8 important money tips for when you land your first full-time job
29 Jan 2019
If you want to ensure you’re getting the right amount of super and not paying more in tax than you have to, this list is for you.
I’m yet to hear anyone say they get a thrill from filling out forms or love reading long documents full of financial mumbo jumbo, but there’s likely to be a bit of that when you land your first full-time job.
To get you up to speed with some of the important money-related stuff, here are some important tips, which – good news – we’re going to give you in plain English.
What you need to know
1. Your bank account details and tax file number
You’ll need to give your bank account details to your employer if you want to get paid, so this’ll no doubt be high on your list of things to do.
On top of that, you’ll need to provide your tax file number as well, because if you don’t, you may end up paying a lot more tax on the income you earn1.
If you need a tax file number, contact the Australian Taxation Office (ATO) about applying for one.
2. Whether you can choose your super fund
Super is money set aside during your working life to support you in retirement.
You’ll generally be able to choose your own super fund but check with your employer or the ATO. If you can choose, you’ll typically have a choice between your employer’s fund or a fund you select.
There are things you’ll want to consider though, such as what fees you might pay, how the fund performs and your investment preferences, which could see you earn more or less money.
In addition, super funds generally offer a few types of insurance cover as well, which you could pay for using your super money, so it’s worth looking into whether this is something you want.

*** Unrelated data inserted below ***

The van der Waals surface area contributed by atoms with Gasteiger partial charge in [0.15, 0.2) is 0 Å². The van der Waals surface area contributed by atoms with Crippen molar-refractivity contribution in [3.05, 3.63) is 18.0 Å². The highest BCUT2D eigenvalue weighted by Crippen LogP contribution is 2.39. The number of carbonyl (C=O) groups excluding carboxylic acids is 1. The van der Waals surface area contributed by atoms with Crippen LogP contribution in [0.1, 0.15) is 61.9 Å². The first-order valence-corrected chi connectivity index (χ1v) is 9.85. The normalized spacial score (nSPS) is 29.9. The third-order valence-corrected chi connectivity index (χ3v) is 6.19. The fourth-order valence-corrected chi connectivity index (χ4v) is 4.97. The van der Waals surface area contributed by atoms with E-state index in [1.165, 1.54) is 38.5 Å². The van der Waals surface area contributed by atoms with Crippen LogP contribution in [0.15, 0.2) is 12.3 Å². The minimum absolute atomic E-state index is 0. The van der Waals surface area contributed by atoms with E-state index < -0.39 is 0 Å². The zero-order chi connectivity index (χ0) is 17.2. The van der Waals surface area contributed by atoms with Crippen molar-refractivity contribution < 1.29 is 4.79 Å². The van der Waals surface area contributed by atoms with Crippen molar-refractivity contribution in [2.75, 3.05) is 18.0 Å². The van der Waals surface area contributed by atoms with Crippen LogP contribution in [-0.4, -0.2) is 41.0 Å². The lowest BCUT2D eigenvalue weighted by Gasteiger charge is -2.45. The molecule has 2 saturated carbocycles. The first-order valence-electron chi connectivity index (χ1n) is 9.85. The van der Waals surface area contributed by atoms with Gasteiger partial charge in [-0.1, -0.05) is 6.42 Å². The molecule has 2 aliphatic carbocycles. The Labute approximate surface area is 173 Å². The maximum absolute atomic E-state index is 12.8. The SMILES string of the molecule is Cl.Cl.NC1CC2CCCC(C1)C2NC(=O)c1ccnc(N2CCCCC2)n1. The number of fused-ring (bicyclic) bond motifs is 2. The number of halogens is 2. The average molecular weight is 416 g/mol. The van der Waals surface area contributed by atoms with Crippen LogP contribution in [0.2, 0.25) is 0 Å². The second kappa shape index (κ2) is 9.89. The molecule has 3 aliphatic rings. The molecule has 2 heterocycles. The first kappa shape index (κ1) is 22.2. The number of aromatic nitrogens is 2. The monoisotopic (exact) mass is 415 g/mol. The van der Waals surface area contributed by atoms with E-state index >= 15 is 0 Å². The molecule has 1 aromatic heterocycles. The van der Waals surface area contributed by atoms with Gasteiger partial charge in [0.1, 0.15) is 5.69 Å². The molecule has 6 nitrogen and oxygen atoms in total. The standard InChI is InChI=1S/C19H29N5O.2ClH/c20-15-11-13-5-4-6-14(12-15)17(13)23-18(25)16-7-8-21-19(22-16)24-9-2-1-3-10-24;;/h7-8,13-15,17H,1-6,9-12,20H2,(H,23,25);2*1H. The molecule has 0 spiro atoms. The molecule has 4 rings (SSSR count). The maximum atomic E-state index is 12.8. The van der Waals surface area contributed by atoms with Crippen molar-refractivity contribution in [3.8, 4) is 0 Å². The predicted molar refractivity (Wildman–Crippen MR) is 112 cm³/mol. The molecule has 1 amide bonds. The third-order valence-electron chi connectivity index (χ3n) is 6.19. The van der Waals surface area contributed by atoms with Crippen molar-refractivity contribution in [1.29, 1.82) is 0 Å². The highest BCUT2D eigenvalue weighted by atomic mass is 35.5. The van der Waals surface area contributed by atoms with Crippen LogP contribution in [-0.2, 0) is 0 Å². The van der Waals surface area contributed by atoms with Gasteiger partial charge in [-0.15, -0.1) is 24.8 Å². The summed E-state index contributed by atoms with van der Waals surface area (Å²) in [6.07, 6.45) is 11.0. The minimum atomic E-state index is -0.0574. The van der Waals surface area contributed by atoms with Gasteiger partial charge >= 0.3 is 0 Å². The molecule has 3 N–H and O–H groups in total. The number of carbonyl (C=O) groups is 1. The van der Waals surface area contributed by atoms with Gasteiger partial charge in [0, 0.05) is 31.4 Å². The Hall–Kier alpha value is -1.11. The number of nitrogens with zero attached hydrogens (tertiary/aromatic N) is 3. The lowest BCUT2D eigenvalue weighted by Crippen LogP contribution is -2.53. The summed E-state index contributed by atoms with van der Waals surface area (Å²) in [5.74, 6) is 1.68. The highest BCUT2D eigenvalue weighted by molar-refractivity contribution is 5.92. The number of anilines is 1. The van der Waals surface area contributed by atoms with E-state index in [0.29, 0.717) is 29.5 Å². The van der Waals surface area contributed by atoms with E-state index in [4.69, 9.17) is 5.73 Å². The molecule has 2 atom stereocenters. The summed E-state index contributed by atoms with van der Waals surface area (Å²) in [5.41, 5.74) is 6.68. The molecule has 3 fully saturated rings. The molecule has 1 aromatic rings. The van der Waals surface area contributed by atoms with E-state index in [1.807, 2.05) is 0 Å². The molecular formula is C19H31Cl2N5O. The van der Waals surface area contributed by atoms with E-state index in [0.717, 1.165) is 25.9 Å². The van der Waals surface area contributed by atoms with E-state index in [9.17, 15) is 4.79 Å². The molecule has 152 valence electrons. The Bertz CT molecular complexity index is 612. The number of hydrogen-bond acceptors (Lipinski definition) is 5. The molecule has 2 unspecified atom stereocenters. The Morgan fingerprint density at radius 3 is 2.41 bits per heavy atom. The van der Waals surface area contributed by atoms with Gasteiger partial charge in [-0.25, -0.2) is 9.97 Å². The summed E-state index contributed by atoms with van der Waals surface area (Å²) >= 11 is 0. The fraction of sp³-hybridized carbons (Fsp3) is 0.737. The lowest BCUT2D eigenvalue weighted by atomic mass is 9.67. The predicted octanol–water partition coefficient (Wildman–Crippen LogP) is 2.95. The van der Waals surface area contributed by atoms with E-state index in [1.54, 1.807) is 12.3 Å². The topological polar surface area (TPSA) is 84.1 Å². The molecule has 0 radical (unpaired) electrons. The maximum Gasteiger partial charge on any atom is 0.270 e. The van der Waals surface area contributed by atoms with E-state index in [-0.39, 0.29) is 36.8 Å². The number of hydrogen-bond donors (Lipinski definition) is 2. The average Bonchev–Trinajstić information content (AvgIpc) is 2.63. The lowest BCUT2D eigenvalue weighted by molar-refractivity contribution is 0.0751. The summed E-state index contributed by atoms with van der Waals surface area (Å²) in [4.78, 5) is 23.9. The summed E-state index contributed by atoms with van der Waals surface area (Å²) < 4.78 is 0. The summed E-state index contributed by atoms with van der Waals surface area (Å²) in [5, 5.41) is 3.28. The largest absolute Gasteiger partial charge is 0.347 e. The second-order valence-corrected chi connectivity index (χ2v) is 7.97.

3. What tax you’re going to pay on the income you earn
You mightn’t be pleased, but you’ll have to pay income tax on every dollar over $18,200 you earn. And, on top of that, many taxpayers are also charged a Medicare levy of 2%.
The amount of tax you pay will depend on how much you earn. If you’re not sure how much you’ll fork out, the below table includes income tax rates for the 2018/19 financial year2.
|Taxable income||Tax they’ll pay on this income|
|0 – $18,200||No tax|
|$18,201 – $37,000||19c for each $1 over $18,200|
|$37,001 – $90,000||$3,572 plus 32.5c for each $1 over $37,000|
|$90,001 – $180,000||$20,797 plus 37c for each $1 over $90,000|
|$180,001 and over||$54,097 plus 45c for each $1 over $180,000|
Meanwhile, if you’re lucky enough to receive an annual bonus, you’ll also pay tax on this (I hear you, life isn’t fair).
4. What tax you can claim back when tax time rolls around
If you spend some of your own money on work-related expenses (uniforms, safety equipment, or education), there is some good news. At the end of the financial year, you may be able to claim some of this money back when you do your tax return (which yes, you have to do).
You will however need to have a record of these expenses, such as receipts, but in some instances if the total amount you’re claiming is $300 or less, you may not need receipts.
Meanwhile, if your expenses are for both work and personal use, you’ll only be able to claim a deduction for the work-related portion. Check out the myDeductions tool in the ATO app to save records throughout the year, so you don’t have a bag full of receipts to go through.